Progressive foreign policy groups advising President-elect Joe Biden’s transition team plan to send the team a dazzling brochure with profiles of 100 people supposed to be in the administration – the greatest effort progressives have made to deal with Biden with influencing global affairs.
During the campaign, left-wing foreign affairs organizations held regular meetings with high-ranking members of Biden’s team – including Antony Blinken, who has since been appointed Secretary of State – about how the candidate could pursue more progressive foreign policy. Her advice included proposals such as cutting the Pentagon budget, lifting the 2001 armed forces authorization that allowed the war on terror to continue, and ending support for governments that abuse human rights.
Making more progress in the White House, State Department, and other key agencies is seen as a way to ensure their advice is put into action. “Personnel is politics,” as many in the country’s capital say, the views and priorities of the people you have used to shape the political implications of politics. It’s hard to have a progressive foreign policy without progressives actually pursuing foreign policy.
For this reason, a consortium of progressive foreign policy groups created the digital brochure for Biden’s transition team, as Politico first reported.
“There is no good reason for the president-elect not to hire everyone.”
The effort was coordinated by Yasmine Taeb of the Center for International Policy and Alex McCoy of Common Defense. They coordinated for weeks between different organizations to identify 100 consensus decisions that Biden’s transition team should make.
The proposed employees are 65 percent women and black people and come from left-wing think tanks, activist organizations and convention bureaus.
While the writers told reporters that none of the people on the list had any corporate relationships, a draft notebook showed that at least two of them had some affiliation with Goldman Sachs. You have assured me that the final list will not include these people.
McCoy is convinced of the recommendations. “There is no good reason for the president-elect not to hire everyone,” he told me. Biden now has a compelling range of options for appointing national security agencies. The existence of this list proves that anyone who claims they have no choice but to rely on people with more problematic views to fill these agencies with competent experts is wrong. “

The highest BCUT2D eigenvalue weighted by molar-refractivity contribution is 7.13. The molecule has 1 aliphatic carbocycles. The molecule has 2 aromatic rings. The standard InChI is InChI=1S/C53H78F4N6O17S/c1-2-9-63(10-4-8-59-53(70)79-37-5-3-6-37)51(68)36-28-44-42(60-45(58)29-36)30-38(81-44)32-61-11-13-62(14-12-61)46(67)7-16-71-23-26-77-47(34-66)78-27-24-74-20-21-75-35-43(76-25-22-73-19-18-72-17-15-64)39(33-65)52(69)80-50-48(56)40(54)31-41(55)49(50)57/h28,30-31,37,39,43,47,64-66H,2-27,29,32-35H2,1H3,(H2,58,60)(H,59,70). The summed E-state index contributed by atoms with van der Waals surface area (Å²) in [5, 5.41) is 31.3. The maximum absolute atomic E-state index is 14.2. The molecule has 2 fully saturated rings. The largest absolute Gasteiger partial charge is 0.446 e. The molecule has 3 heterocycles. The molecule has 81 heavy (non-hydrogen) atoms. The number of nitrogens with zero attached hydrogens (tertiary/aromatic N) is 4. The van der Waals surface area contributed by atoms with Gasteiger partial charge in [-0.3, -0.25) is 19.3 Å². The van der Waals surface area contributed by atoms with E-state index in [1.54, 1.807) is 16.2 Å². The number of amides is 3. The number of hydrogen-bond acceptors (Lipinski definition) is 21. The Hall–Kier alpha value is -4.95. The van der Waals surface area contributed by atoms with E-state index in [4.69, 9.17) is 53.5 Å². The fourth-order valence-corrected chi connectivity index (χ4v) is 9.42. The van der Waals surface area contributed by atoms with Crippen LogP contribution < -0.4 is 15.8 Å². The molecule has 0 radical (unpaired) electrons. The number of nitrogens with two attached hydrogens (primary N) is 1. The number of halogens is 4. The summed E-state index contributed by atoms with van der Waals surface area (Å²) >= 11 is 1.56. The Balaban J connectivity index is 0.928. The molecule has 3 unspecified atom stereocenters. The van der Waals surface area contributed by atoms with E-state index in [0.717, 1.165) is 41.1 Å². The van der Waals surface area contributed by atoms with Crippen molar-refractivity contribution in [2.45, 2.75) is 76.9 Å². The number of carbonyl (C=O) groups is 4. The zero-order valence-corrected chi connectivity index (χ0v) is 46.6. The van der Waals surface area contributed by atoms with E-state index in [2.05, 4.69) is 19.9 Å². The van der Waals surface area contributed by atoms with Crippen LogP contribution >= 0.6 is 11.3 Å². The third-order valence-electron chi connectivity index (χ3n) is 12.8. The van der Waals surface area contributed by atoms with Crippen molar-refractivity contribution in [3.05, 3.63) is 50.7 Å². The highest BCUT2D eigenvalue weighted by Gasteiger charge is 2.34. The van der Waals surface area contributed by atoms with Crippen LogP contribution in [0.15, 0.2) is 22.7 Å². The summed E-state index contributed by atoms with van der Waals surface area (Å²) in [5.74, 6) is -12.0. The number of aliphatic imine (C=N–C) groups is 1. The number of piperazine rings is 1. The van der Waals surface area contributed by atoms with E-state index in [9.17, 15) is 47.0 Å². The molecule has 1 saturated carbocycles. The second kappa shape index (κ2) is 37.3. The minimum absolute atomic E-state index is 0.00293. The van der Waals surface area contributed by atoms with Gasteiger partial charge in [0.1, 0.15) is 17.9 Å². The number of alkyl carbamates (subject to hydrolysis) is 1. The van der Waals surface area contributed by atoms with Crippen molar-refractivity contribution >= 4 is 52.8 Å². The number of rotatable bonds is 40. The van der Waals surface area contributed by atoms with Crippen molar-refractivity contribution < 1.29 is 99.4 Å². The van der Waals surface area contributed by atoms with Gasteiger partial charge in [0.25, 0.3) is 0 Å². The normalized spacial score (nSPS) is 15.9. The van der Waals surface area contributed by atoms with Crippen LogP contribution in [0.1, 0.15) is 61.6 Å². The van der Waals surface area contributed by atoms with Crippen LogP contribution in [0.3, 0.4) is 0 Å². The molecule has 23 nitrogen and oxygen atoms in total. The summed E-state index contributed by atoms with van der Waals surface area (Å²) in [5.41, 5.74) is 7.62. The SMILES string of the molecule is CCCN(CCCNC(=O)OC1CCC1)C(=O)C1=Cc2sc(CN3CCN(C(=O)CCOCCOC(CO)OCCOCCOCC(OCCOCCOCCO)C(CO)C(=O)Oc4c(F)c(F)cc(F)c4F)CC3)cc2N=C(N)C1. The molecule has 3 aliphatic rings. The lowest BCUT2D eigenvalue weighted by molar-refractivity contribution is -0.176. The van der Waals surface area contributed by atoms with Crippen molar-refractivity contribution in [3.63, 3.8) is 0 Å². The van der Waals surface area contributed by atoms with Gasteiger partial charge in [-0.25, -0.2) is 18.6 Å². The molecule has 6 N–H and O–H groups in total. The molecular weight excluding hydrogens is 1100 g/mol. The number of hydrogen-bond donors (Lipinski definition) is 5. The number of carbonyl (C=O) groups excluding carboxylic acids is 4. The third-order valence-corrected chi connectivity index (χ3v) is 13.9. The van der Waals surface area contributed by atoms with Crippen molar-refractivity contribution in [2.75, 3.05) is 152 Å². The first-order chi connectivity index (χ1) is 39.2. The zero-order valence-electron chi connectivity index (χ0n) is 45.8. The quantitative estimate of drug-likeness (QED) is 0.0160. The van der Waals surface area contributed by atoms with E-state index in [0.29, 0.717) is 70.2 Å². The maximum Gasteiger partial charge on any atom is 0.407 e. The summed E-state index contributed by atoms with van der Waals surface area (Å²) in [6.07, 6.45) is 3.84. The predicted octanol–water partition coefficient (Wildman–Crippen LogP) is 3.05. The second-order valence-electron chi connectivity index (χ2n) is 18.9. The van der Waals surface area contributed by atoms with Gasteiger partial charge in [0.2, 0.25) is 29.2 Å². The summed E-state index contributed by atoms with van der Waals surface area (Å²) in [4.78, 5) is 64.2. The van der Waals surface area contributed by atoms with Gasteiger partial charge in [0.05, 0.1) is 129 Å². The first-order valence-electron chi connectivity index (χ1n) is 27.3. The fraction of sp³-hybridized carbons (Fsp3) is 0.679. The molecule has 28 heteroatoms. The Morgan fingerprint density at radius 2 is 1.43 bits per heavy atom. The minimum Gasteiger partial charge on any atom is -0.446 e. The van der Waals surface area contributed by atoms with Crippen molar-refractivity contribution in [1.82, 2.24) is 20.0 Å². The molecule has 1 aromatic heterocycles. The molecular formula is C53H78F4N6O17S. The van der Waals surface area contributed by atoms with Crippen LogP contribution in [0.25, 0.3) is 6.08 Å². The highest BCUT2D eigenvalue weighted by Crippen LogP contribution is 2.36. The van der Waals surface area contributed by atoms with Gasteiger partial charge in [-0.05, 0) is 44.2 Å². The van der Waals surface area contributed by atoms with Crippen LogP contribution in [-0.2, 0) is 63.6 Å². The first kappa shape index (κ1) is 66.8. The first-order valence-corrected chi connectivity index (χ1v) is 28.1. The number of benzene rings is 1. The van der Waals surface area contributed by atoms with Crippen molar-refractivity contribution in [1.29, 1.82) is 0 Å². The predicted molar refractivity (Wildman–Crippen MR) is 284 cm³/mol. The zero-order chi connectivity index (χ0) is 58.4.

“These are people who are clearly committed to fulfilling Joe Biden’s election pledge to end the eternal wars,” McCoy continued. “It is people who foresaw about the earlier mistakes in US foreign policy that Joe Biden rightly wishes to avoid repeating.”
It is unclear how many of the people on this list actually get jobs in the Biden administration, or how high-ranking they might be. But two names on the list – Matt Duss, Senator Bernie Sanders’ national security adviser and a leading advocate of progressive foreign policy, and Trita Parsi, a longtime advocate of a softer US approach to Iran – are likely to receive the most attention and controversy pull.
Duss was strongly advised to be either the deputy national security advisor, potentially making him one of the government’s top foreign affairs officials, or a senior adviser to Blinken in the State Department. Parsi, meanwhile, has been proposed as the National Security Council’s senior official for Iran policy, which would put him at the center of important decisions about America’s dealings with the Islamic Republic.
Your longstanding focus on prioritizing diplomacy over Iran is sure to alarm advocates of tougher policies both inside and outside the government. However, the positions recommended for Duss and Parsi do not require Senate confirmation, so they could be eligible if Biden so wishes.
Taken together, the list of 100 names shows how seriously the progressives took their efforts to influence the foreign policy of the Biden government. Whether or not the upcoming president accepts his advice and staff proposals could prove to be an early line of error in the growing inner-left struggle for the future of America’s place in the world.